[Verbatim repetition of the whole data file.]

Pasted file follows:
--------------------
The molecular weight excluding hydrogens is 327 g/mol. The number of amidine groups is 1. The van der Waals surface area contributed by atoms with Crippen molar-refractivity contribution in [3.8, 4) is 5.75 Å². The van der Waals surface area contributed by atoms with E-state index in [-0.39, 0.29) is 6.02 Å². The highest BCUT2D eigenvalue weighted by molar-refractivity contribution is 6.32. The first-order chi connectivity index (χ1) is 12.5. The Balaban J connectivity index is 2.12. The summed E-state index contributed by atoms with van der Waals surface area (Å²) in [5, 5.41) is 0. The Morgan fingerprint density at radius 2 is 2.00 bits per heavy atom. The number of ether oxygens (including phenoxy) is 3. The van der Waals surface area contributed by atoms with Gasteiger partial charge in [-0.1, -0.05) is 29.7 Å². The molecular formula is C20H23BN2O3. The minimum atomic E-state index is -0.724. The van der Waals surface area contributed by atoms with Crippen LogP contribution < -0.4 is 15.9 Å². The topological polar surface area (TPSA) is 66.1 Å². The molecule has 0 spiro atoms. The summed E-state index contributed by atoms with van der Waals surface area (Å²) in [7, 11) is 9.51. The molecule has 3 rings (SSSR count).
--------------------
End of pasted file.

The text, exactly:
The molecular weight excluding hydrogens is 327 g/mol. The number of amidine groups is 1. The van der Waals surface area contributed by atoms with Crippen molar-refractivity contribution in [3.8, 4) is 5.75 Å². The van der Waals surface area contributed by atoms with E-state index in [-0.39, 0.29) is 6.02 Å². The highest BCUT2D eigenvalue weighted by molar-refractivity contribution is 6.32. The first-order chi connectivity index (χ1) is 12.5. The Balaban J connectivity index is 2.12. The summed E-state index contributed by atoms with van der Waals surface area (Å²) in [5, 5.41) is 0. The Morgan fingerprint density at radius 2 is 2.00 bits per heavy atom. The number of ether oxygens (including phenoxy) is 3. The van der Waals surface area contributed by atoms with Gasteiger partial charge in [-0.1, -0.05) is 29.7 Å². The molecular formula is C20H23BN2O3. The minimum atomic E-state index is -0.724. The van der Waals surface area contributed by atoms with Crippen LogP contribution < -0.4 is 15.9 Å². The topological polar surface area (TPSA) is 66.1 Å². The molecule has 0 spiro atoms. The summed E-state index contributed by atoms with van der Waals surface area (Å²) in [7, 11) is 9.51. The molecule has 3 rings (SSSR count).